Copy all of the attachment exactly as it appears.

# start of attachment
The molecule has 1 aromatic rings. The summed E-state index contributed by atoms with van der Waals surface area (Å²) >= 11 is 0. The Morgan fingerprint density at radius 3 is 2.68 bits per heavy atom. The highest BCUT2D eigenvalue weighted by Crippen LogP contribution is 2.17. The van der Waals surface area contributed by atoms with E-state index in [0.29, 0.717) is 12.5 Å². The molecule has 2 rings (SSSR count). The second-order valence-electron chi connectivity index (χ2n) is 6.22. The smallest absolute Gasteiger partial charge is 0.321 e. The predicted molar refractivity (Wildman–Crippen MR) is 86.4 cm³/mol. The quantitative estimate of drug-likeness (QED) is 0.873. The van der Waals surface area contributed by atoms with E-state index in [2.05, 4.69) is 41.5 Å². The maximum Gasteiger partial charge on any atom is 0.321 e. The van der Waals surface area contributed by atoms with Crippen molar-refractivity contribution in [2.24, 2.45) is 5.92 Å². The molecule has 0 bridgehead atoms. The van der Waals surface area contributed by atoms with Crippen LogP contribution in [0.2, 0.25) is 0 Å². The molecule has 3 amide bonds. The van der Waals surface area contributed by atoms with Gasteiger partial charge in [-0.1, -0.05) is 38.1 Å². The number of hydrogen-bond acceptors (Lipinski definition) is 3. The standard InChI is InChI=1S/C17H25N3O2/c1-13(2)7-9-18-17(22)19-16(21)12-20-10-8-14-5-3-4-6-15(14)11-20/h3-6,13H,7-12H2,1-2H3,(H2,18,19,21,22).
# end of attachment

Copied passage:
The molecule has 1 aromatic rings. The summed E-state index contributed by atoms with van der Waals surface area (Å²) >= 11 is 0. The Morgan fingerprint density at radius 3 is 2.68 bits per heavy atom. The highest BCUT2D eigenvalue weighted by Crippen LogP contribution is 2.17. The van der Waals surface area contributed by atoms with E-state index in [0.29, 0.717) is 12.5 Å². The molecule has 2 rings (SSSR count). The second-order valence-electron chi connectivity index (χ2n) is 6.22. The smallest absolute Gasteiger partial charge is 0.321 e. The predicted molar refractivity (Wildman–Crippen MR) is 86.4 cm³/mol. The quantitative estimate of drug-likeness (QED) is 0.873. The van der Waals surface area contributed by atoms with E-state index in [2.05, 4.69) is 41.5 Å². The maximum Gasteiger partial charge on any atom is 0.321 e. The van der Waals surface area contributed by atoms with Crippen molar-refractivity contribution in [2.24, 2.45) is 5.92 Å². The molecule has 0 bridgehead atoms. The van der Waals surface area contributed by atoms with Crippen LogP contribution in [0.2, 0.25) is 0 Å². The molecule has 3 amide bonds. The van der Waals surface area contributed by atoms with Gasteiger partial charge in [-0.1, -0.05) is 38.1 Å². The number of hydrogen-bond acceptors (Lipinski definition) is 3. The standard InChI is InChI=1S/C17H25N3O2/c1-13(2)7-9-18-17(22)19-16(21)12-20-10-8-14-5-3-4-6-15(14)11-20/h3-6,13H,7-12H2,1-2H3,(H2,18,19,21,22).